• Protection of natural habitat will be incorporated into the development.
  • Site will be designed to ensure water quality, storm water management, and protection of groundwater resources.
  • Buildings and land uses will reflect the style of the university and be sensitive to the character of surrounding neighborhoods.

Consistent with other CU Boulder property designations, the concept plan assumes a PUBLIC (P) land use designation. The university continues to commit to maintain a significant portion of the property for flood mitigation and open space.

Flood Storage (81 acres):

  • Flood detention area provided will be consistent with the city’s preferred Option D plan.
  • Athletic and recreation fields will be incorporated into flood storage areas.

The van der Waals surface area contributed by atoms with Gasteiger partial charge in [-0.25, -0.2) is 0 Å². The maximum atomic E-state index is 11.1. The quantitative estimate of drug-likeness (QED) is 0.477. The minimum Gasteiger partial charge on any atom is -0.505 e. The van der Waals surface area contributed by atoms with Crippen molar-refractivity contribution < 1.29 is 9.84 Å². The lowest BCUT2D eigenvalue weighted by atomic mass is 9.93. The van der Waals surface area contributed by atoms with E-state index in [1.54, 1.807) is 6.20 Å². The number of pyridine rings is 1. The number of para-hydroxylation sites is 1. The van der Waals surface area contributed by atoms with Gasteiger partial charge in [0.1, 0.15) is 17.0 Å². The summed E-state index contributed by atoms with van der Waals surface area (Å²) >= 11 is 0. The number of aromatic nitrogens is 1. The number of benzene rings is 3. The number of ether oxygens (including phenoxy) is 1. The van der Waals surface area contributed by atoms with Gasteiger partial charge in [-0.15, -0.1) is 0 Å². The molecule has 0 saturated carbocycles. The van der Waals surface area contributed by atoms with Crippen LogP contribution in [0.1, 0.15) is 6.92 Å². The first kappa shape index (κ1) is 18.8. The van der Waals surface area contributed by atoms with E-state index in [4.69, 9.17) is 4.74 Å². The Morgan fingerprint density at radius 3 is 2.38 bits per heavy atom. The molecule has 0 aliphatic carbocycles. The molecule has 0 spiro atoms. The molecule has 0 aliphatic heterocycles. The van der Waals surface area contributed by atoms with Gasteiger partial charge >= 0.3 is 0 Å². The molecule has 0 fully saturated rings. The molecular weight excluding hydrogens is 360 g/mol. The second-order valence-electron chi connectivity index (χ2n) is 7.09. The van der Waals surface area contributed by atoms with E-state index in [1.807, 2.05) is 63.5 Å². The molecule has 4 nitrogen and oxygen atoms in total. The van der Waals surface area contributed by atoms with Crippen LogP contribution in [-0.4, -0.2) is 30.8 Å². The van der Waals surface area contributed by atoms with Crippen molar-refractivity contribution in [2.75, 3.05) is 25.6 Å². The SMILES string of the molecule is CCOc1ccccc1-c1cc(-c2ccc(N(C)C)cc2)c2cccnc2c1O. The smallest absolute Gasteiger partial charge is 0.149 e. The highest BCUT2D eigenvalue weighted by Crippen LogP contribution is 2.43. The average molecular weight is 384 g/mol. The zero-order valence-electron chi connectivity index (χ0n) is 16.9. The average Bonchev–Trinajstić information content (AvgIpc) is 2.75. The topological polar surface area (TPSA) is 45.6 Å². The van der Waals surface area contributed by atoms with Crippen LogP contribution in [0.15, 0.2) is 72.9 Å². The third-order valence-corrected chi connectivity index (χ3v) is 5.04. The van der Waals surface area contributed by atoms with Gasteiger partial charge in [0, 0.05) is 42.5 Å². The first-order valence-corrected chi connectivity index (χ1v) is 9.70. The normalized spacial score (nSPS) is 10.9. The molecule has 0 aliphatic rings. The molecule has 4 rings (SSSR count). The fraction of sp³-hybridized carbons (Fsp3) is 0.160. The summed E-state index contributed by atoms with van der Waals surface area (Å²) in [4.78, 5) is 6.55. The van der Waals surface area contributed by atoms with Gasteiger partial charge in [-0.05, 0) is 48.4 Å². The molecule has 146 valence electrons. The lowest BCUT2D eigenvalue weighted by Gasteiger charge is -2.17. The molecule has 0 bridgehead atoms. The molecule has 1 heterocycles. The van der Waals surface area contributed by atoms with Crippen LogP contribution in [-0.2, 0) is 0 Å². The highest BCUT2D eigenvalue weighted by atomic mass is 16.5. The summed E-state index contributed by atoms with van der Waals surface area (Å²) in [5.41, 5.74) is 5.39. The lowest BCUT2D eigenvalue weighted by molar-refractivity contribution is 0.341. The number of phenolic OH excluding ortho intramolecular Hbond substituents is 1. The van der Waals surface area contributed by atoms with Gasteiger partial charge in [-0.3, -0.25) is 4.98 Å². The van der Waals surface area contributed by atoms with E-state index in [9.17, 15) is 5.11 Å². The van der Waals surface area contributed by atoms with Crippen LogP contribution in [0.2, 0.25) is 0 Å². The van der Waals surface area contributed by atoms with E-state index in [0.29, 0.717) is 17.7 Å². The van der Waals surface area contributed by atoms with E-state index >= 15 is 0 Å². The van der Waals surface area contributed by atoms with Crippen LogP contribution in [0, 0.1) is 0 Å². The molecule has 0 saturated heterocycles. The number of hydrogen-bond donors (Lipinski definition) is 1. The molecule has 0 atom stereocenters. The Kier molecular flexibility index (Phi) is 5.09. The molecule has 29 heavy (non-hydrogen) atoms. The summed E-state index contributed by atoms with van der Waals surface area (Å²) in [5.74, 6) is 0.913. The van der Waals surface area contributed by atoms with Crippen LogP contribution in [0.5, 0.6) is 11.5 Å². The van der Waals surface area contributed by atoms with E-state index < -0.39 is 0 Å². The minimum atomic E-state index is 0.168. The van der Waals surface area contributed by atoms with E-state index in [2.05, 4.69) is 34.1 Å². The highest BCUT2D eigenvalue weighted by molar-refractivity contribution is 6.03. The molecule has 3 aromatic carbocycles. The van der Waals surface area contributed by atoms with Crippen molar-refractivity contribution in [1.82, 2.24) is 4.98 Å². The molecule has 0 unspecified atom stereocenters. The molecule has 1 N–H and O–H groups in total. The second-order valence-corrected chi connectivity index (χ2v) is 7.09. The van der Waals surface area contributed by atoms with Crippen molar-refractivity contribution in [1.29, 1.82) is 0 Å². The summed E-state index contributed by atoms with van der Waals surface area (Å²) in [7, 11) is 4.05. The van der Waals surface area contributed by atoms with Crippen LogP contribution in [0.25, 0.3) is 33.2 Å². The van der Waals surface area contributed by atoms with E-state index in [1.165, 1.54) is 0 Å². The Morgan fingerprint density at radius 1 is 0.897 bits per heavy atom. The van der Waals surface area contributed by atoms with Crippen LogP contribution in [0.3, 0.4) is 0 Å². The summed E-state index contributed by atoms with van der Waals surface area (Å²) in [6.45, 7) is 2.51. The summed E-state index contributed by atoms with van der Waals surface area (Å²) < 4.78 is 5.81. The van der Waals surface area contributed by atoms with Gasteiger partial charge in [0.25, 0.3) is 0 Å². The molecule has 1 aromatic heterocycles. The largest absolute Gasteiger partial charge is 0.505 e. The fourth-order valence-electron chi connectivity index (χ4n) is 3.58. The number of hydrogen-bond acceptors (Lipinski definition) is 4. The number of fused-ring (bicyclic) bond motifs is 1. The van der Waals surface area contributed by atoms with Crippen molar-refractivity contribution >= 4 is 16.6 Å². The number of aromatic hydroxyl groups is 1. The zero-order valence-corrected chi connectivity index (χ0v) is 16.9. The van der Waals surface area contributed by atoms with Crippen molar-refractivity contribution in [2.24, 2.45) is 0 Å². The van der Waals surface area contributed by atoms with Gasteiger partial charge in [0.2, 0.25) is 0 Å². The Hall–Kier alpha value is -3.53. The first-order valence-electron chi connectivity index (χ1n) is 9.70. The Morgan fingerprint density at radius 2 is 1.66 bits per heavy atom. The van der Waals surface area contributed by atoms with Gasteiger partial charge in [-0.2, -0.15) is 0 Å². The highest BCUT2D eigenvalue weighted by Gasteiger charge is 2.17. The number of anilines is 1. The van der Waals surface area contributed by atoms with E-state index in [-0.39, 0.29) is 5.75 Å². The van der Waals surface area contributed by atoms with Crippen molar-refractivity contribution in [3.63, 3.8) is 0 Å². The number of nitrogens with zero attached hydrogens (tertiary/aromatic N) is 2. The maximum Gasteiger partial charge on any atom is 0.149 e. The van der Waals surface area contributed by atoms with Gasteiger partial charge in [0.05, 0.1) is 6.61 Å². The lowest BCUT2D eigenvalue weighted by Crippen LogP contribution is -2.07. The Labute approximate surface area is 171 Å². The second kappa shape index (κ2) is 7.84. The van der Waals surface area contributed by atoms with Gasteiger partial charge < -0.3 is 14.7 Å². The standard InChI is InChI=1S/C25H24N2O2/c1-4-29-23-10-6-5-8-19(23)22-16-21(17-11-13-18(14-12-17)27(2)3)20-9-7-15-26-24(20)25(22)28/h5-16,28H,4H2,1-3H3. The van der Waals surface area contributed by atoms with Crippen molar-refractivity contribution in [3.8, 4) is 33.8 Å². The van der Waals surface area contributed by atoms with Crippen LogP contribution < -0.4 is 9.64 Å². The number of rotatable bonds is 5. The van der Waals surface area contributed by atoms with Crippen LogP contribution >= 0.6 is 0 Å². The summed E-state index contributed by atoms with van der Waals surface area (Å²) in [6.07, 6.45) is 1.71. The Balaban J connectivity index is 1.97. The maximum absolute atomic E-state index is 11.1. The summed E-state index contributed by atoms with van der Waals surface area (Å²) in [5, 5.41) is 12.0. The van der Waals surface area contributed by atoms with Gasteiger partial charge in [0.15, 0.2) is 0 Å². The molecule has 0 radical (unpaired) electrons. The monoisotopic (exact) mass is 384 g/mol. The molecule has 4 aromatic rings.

• Limited structural build zones will be established adjacent to the berm. Limited structural build areas could include such uses as community gardens, recreation fields, tree nurseries, and solar gardens.

Habitat Preservation and Natural Areas (66 acres):

  • Preservation of federally recognized regulatory wetlands.
  • Conservation of other natural areas with potential dedications of land to city Open Space.

Residential Workforce Housing, Graduate and Non-Freshman Student Housing (68.4 acres):

  • Apartment Development Concepts
    • 750 units in three-story-tall buildings, each with a 55-foot height limit.
    • Assumes 35,000-square-foot building floor plates (840,000 total gross square feet) for purposes of a fit test.
    • Outdoor area would include pocket parks, playgrounds, and landscaped amenities at 1,600 square feet per unit or a total of 27.5 acres (consistent with city requirements), with small amounts located in other outdoor areas.
  • Townhome Development Concepts
    • 375 two-story units.